Autumn Harvest


Last bit of sunshine on the tomatoes I picked at the weekend.


I last picking of raspberries.


The cucumbers are still going …. despite the fact i haven’t watered the greenhouse for nearly two months!

I had some help getting the butternut squash harvested



The hugelkultur did the business with the squash. We had over 60 squash – and I planted them out late! They are now all curing in the polytunnel.

I also had help picking the apples


We got two wheelbarrow loads – and that doesn’t include all the windfall apples James has been collecting and feeding to the pigs for the past 3-4 months. Some will go for jelly, some for pie and some we will press into juice!


I also picked the last of our cider apples as the evening rushed in

cidre apples.jpg

For the past month my apple a day has been these lovely spartan (I think) eating apples


On Saturday I sorted out the shallots, onions and garlic which had been drying in the polytunnel.


I also picked about 5lbs of chillis and there are still more of the yellow ones ripening. I have big plans for the chillis – more on that later.


There is also a shift to our winter veggies – harvesting leeks and kale. Although I do really need to sort out my brassica beds this weekend.

leeks and cavalo nero.jpg

And I must pick the tomatillos


11 responses to “Autumn Harvest

  1. Truly amazing! What a harvest this year. I’ve a question. Excuse my naivety. All this veg, how do you preserve it? Make it last? You’ve so much and there’s 2 of you.

    • We have a lot of freezers and I freeze some brassicas, tomatoes, beans etc! The squash and alliums I cure so they will last until next summer probably. I dry the beans and they store well in a jar. The carrots and beetroot stay in the ground covered with a clamp of straw which works OK unless it gets very very cold. The apples I wrap in paper and store in the garage, the potatoes are stored in sacks in the garage. I pickle the cucumbers. Brassicas will stay on the hugelkultur overwinter as will the leeks. Chard I cut back to protect it and then it resprouts in the spring. We tend to eat what will go off first and then the rest. We grow enough fruit and vegetables to sustain us all year round – with the exception of buying some bananas and lemons! Of course at times we just eat the same vegetable but that is OK – lots of chard in early spring and leeks for days! If anything goes off, or is looking to go off it becomes pigs or chicken food so ultimately becomes eggs or sausages – no waste.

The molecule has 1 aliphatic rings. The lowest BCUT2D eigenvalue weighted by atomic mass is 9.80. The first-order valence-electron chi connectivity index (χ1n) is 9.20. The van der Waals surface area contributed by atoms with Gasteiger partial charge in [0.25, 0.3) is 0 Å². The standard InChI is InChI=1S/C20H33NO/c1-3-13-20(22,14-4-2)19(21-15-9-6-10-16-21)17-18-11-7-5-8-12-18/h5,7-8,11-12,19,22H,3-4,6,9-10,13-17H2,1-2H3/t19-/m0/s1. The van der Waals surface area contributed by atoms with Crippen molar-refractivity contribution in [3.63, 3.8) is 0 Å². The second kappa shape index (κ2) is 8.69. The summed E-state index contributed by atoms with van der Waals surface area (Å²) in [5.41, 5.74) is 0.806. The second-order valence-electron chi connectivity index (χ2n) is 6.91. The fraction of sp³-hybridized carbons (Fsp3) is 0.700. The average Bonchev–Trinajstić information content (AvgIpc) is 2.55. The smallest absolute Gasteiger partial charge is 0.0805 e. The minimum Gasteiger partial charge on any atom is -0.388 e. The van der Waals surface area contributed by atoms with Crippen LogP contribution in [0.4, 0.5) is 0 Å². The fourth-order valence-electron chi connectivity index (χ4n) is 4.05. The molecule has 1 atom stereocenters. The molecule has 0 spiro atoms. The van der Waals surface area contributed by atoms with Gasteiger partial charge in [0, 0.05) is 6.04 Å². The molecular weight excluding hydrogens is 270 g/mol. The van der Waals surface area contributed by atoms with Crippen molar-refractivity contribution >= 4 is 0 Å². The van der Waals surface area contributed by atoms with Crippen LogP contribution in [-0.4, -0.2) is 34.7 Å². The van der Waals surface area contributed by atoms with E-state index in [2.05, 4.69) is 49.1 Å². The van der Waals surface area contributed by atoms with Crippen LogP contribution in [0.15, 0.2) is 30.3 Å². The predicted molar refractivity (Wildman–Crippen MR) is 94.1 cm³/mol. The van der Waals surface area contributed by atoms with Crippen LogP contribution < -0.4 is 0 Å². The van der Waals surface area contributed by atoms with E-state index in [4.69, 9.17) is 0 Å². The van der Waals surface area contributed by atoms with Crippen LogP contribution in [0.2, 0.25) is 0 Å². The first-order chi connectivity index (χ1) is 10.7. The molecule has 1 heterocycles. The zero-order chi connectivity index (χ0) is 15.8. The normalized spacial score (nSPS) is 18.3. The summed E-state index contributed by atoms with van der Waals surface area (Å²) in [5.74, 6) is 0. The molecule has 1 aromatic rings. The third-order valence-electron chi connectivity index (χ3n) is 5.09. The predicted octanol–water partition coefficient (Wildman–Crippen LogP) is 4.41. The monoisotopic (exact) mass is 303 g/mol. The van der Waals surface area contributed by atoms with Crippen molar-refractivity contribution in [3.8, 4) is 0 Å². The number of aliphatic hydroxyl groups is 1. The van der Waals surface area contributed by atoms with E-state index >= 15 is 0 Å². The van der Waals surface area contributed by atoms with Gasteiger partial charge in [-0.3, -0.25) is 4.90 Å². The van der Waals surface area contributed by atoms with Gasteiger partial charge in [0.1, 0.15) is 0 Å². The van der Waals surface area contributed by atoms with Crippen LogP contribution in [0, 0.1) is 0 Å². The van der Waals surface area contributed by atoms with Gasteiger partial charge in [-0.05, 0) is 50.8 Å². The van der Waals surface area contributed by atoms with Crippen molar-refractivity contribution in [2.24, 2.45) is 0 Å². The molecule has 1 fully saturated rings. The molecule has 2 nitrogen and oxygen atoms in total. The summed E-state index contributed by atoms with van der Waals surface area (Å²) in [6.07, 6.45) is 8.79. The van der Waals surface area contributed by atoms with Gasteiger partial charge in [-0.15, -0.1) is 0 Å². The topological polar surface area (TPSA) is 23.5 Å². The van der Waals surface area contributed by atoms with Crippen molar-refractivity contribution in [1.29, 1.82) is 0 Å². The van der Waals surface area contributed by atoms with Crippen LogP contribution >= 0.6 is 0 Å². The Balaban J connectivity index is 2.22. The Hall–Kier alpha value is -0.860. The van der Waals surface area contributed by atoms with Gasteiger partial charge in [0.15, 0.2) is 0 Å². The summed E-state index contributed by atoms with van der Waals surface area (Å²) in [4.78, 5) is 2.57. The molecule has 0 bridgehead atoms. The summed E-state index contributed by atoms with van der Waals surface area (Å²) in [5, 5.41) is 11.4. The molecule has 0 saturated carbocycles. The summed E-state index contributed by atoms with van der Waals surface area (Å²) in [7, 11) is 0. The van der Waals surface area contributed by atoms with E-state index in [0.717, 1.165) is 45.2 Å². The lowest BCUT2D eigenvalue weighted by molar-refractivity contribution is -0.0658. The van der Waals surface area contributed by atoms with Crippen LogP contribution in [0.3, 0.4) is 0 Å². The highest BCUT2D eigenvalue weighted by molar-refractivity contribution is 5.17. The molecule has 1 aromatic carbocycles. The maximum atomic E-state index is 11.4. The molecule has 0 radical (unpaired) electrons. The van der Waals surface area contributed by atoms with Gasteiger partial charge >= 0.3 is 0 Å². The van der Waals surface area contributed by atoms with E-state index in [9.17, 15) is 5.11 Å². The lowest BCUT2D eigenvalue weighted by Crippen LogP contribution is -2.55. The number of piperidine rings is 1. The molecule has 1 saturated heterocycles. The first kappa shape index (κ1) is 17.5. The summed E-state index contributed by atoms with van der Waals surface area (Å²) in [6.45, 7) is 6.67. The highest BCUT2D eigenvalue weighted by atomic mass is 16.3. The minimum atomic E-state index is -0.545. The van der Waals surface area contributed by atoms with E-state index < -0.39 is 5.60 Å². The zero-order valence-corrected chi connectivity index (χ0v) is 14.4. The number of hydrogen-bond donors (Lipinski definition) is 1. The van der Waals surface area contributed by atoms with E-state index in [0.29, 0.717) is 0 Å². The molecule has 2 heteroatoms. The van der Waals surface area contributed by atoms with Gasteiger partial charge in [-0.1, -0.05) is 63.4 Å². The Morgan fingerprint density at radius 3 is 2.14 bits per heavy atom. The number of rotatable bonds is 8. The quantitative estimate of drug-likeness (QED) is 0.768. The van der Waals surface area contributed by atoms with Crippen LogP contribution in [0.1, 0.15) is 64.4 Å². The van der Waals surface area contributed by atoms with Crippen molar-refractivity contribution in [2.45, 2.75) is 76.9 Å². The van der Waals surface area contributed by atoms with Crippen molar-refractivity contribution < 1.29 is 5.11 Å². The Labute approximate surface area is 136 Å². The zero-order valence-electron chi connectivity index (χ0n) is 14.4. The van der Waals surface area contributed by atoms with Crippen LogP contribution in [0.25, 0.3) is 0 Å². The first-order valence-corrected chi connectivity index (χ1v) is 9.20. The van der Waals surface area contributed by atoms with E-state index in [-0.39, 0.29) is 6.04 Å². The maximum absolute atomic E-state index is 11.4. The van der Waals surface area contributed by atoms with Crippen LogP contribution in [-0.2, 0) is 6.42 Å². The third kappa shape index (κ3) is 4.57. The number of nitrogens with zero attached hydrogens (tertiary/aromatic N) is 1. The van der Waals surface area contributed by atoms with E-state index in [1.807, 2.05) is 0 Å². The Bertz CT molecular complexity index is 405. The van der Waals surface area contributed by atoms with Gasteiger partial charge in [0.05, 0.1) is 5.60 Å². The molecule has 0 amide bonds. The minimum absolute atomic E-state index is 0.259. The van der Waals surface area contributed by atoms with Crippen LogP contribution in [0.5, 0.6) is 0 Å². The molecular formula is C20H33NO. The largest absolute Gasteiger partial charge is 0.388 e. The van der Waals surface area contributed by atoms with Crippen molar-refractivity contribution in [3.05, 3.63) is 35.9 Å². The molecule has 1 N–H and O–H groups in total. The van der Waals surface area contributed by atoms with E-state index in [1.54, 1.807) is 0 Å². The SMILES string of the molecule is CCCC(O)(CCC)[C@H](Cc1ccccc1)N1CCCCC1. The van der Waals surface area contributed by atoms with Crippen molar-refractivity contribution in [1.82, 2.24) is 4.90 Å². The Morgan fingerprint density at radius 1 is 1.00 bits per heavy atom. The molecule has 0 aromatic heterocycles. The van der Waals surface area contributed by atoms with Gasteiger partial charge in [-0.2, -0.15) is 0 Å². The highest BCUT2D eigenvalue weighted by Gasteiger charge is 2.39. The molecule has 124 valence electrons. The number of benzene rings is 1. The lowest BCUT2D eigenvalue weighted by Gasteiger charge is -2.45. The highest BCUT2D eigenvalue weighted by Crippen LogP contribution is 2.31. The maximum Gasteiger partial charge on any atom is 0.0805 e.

2. You won’t go hungry this Winter, thats for sure !!! I love it when I can pick fruit and veg in my garden and greenhouse.

    • Me too – we are now basically self-sufficient in fruit and vegetables (except for bananas and lemons) and the only meat we eat is our own – slowly getting to where we want to be. I will be excited when we can milk the goats πŸ™‚

        • I have a full time job as a lecturer at a university + we have the campsite and I am in charge of the sheep and lambing, the bees, the poultry and growing food …. oh and the dog. I do help out with the pigs and goats too though πŸ™‚

            • and you are surprised you are exhausted ?? I know what it feels like, I was like that when I was younger…….problem is that many woman have just too much to do on top of their day job, wouldn’t it be lovely if we all had a man who looked afterr the kids, who did the cleaning, the washing, the ironing, the cooking and all the rest that we have to do…..:D

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